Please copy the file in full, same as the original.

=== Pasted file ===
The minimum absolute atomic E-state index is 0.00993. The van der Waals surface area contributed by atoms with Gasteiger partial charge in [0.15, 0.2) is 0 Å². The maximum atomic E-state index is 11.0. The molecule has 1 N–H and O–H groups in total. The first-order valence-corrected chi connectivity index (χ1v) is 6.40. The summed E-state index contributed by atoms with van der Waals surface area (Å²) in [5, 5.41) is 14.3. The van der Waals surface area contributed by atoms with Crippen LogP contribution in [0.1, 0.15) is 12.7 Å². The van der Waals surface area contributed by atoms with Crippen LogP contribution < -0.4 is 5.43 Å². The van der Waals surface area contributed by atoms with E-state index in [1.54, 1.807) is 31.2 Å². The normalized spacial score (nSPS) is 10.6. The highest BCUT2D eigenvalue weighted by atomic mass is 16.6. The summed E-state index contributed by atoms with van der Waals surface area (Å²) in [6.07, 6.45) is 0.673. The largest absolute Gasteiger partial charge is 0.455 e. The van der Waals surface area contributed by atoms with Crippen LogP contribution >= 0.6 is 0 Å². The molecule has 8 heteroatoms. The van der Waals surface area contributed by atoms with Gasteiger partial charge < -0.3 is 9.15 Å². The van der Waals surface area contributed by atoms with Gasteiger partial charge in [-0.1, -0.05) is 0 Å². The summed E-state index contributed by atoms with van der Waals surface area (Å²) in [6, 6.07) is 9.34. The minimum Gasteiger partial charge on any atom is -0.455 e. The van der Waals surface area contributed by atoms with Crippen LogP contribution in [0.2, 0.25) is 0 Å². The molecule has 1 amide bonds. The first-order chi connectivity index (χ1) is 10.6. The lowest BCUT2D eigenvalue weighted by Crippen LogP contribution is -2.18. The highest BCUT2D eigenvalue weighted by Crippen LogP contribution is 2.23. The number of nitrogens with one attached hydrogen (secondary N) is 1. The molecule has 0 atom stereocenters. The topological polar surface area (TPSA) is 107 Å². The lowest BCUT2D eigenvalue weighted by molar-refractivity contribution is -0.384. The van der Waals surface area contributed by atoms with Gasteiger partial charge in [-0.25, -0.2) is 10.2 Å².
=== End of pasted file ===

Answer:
The minimum absolute atomic E-state index is 0.00993. The van der Waals surface area contributed by atoms with Gasteiger partial charge in [0.15, 0.2) is 0 Å². The maximum atomic E-state index is 11.0. The molecule has 1 N–H and O–H groups in total. The first-order valence-corrected chi connectivity index (χ1v) is 6.40. The summed E-state index contributed by atoms with van der Waals surface area (Å²) in [5, 5.41) is 14.3. The van der Waals surface area contributed by atoms with Crippen LogP contribution in [0.1, 0.15) is 12.7 Å². The van der Waals surface area contributed by atoms with Crippen LogP contribution < -0.4 is 5.43 Å². The van der Waals surface area contributed by atoms with E-state index in [1.54, 1.807) is 31.2 Å². The normalized spacial score (nSPS) is 10.6. The highest BCUT2D eigenvalue weighted by atomic mass is 16.6. The summed E-state index contributed by atoms with van der Waals surface area (Å²) in [6.07, 6.45) is 0.673. The largest absolute Gasteiger partial charge is 0.455 e. The van der Waals surface area contributed by atoms with Crippen LogP contribution >= 0.6 is 0 Å². The molecule has 8 heteroatoms. The van der Waals surface area contributed by atoms with Gasteiger partial charge < -0.3 is 9.15 Å². The van der Waals surface area contributed by atoms with Gasteiger partial charge in [-0.1, -0.05) is 0 Å². The summed E-state index contributed by atoms with van der Waals surface area (Å²) in [6, 6.07) is 9.34. The minimum Gasteiger partial charge on any atom is -0.455 e. The van der Waals surface area contributed by atoms with Crippen LogP contribution in [0.2, 0.25) is 0 Å². The molecule has 1 amide bonds. The first-order chi connectivity index (χ1) is 10.6. The lowest BCUT2D eigenvalue weighted by Crippen LogP contribution is -2.18. The highest BCUT2D eigenvalue weighted by Crippen LogP contribution is 2.23. The number of nitrogens with one attached hydrogen (secondary N) is 1. The molecule has 0 atom stereocenters. The topological polar surface area (TPSA) is 107 Å². The lowest BCUT2D eigenvalue weighted by molar-refractivity contribution is -0.384. The van der Waals surface area contributed by atoms with Gasteiger partial charge in [-0.25, -0.2) is 10.2 Å².